In today’s Forbes.com, Sramana Mitra has a column discussing the role of universities and taxpayer funding in innovation that contributes to economic growth. She is a thoughtful and insightful commentator, and I recommend the article, despite having a couple of disagreements with her argument. I do think she overstates the case against innovation arising from market processes in her introduction:
In an ideal world, a capitalist framework would facilitate all the economic progress essential to civilization. Unfortunately, we don’t exist in an ideal world. Innovation, however, is among the areas where capitalism as we know it–private, free market, borderless and without government intervention–fails.
For one thing, “innovation” is a large and amorphous category, and that vagueness makes her general claim less plausible. What exactly is innovation? To condemn the ability of market processes to lead to some notion of the “optimal” amount of innovation requires a more explicit definition and scope. I think a more plausible claim, and one that adds to the persuasiveness of her argument, is that basic science research that has long lead-times and is not directly ex ante connected to some possible commercial product has some public good characteristics, and is therefore more likely to be underprovided via market processes. Note here that I am narrowing the scope of “innovation” to not-obviously-commercializable activities.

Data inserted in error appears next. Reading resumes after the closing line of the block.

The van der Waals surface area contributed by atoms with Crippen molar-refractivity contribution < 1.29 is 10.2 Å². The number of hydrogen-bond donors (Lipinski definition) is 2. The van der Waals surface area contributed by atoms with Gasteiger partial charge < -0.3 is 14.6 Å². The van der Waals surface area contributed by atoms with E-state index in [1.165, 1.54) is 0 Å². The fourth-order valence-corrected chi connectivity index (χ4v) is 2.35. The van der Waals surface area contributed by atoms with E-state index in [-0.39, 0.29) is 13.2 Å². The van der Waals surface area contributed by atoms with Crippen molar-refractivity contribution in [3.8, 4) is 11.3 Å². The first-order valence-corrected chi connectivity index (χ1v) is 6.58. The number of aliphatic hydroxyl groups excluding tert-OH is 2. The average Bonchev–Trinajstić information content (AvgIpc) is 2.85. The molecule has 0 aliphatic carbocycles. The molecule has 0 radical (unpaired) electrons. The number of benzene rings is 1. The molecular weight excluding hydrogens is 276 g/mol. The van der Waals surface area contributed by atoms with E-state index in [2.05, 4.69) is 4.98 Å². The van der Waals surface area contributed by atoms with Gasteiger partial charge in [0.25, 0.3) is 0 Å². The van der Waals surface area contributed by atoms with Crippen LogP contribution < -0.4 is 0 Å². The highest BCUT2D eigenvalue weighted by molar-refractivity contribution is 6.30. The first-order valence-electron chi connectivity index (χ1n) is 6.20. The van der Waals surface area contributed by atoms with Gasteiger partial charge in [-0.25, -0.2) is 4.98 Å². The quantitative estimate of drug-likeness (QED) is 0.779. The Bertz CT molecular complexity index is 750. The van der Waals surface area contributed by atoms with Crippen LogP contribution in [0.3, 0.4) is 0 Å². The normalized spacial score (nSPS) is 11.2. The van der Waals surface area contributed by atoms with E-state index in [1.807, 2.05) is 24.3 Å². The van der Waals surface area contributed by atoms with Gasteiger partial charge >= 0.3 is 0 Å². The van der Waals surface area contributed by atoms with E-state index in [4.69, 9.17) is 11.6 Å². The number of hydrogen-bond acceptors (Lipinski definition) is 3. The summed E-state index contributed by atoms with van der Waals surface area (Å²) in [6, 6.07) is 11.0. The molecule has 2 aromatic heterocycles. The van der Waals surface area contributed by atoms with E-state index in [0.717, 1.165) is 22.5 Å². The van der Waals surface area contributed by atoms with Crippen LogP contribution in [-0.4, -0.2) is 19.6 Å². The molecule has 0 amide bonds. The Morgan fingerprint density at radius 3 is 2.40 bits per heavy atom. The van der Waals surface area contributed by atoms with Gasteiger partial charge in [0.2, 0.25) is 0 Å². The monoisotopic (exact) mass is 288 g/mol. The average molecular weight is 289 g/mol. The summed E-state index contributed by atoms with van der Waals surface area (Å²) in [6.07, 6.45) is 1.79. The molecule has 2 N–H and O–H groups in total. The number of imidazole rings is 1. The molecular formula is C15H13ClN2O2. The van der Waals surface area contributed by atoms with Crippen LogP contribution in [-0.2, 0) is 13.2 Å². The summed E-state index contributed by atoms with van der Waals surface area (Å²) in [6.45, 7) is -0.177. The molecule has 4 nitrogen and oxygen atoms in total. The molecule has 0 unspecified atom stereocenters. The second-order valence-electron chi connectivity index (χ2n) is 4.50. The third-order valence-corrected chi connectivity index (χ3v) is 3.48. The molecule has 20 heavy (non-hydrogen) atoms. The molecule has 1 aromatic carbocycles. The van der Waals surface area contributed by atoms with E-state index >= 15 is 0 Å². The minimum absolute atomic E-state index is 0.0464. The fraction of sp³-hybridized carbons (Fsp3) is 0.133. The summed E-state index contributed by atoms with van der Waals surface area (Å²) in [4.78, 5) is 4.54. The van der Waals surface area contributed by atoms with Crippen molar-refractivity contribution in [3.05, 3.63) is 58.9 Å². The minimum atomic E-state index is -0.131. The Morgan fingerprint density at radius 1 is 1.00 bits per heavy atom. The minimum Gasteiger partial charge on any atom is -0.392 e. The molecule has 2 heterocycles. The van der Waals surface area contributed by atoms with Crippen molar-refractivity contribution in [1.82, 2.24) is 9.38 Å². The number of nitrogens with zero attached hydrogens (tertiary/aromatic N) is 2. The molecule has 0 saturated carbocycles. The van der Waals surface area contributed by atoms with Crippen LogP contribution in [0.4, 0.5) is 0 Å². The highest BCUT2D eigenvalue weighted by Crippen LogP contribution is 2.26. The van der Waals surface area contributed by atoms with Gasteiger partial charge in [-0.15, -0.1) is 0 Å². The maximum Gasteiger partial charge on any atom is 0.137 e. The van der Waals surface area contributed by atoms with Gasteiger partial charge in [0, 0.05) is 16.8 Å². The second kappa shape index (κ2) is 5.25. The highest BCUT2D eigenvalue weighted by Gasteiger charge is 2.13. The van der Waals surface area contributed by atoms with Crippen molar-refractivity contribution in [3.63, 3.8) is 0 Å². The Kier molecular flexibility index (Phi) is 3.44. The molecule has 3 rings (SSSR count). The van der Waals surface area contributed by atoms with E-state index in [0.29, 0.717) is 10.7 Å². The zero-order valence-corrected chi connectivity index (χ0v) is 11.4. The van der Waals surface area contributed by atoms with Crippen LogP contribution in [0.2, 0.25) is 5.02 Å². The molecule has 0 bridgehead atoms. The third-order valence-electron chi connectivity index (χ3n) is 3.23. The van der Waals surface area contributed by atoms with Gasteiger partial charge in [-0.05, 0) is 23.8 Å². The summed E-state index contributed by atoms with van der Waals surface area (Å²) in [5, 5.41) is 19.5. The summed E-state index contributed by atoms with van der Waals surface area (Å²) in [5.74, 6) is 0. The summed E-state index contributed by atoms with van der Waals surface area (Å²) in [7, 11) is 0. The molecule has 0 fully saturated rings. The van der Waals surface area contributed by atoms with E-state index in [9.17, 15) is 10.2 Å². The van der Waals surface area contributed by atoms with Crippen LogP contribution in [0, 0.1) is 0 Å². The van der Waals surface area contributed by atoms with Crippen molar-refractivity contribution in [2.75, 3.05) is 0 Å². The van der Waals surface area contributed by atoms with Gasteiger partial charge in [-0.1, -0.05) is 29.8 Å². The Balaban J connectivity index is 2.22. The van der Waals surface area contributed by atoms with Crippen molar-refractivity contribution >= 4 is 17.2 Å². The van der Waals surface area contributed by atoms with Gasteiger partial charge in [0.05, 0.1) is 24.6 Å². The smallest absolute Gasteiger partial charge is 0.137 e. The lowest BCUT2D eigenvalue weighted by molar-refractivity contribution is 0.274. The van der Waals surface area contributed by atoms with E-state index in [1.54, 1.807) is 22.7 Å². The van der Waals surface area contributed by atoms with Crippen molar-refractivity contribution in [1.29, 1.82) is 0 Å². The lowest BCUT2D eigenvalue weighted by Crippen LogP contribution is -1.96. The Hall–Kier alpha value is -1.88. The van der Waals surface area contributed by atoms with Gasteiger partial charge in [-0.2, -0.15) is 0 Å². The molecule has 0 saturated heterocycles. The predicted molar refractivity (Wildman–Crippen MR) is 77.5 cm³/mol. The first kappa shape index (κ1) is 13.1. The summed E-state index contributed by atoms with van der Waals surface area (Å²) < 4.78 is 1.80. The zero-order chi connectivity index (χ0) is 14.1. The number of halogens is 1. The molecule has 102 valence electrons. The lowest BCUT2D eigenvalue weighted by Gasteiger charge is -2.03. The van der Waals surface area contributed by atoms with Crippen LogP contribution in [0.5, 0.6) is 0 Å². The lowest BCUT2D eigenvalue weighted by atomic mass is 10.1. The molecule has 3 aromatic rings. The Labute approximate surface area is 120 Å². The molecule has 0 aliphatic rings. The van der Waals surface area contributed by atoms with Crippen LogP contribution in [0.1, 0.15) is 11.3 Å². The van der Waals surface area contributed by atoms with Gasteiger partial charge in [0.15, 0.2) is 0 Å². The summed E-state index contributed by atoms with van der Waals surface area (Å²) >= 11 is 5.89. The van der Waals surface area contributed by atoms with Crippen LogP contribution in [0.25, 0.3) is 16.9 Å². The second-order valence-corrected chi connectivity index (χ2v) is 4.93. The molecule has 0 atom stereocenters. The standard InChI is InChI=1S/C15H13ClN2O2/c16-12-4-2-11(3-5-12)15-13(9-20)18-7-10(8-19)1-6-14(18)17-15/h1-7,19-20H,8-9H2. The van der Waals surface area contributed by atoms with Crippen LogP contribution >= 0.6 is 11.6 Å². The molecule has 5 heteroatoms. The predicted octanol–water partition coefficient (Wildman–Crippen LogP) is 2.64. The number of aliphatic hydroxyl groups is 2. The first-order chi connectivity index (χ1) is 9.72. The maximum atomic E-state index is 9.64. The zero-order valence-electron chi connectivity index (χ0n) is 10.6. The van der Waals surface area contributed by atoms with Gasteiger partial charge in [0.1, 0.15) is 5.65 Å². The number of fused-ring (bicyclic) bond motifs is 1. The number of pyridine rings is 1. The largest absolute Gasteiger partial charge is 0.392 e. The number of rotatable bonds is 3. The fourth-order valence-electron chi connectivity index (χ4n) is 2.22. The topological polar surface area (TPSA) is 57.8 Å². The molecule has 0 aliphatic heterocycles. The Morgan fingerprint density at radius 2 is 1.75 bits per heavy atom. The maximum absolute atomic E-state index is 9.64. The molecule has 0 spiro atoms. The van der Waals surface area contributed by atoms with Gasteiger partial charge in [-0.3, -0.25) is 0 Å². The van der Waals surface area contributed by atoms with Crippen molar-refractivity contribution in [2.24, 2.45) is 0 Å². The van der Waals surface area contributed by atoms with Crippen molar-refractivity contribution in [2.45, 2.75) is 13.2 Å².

Her argument then uses DARPA as an example of the various useful roles that academia, government, and industry can play in generating value-creating innovation, and she makes this statement that is consistent with my framing of the issue above:
But does that mean capitalism is not key to innovation? Absolutely not. Once innovation is ready to be brought to market, it is best for academia and government to wrap it in the right capitalist packaging and hand it over to the market.
It is an intricate dance–this tango between industry and academia–with the government playing DJ in the background. Few have learned to dance it well. MIT, Stanford, Berkeley and Carnegie Mellon belong in an elite list of about a dozen universities that do a truly professional job of consistently bringing university-led innovation to market.
I think this is correct. In fact, I spoke on a panel at Northwestern earlier this week where we tackled precisely these issues. There are several challenges in pulling off the healthy academia-government-industry collaboration that Sramana describes, and I think many of those challenges reflect the difficult political economy that accompanies taxpayer-funded research. One effect of the politicization of such research is the mismatch of the justifiable desire for accountability and low risk with the nature of basic research — much research leads to “non-results”, which from a scientific perspective are still valuable results, but from a political perspective do not necessarily count as meaningful and valuable results. Another effect is the timing mismatch; payback periods on research investment in basic science are typically long, while political cycles are short (2-4-6 years), so the incentive to support research with longer and more unknown timeframes is reduced. Finally, the future-taxpayer debt-funded research funds in the current stimulus package have a short timeframe, 20 months typically, while the funding stream that is most consistent with generating valuable results is longer and slower and less episodic.
Taxpayer-funded research also has crowding out problems, where government funding induces private sources to reduce their funding, and empirically the return on taxpayer investment is lower than the return on private investment in research. In combination with the political economy issues this leads me to prefer private funding on both philosophical and pragmatic grounds, despite the public good characteristics of basic science research (what a surprise!). Not a very popular or plausible stance right now.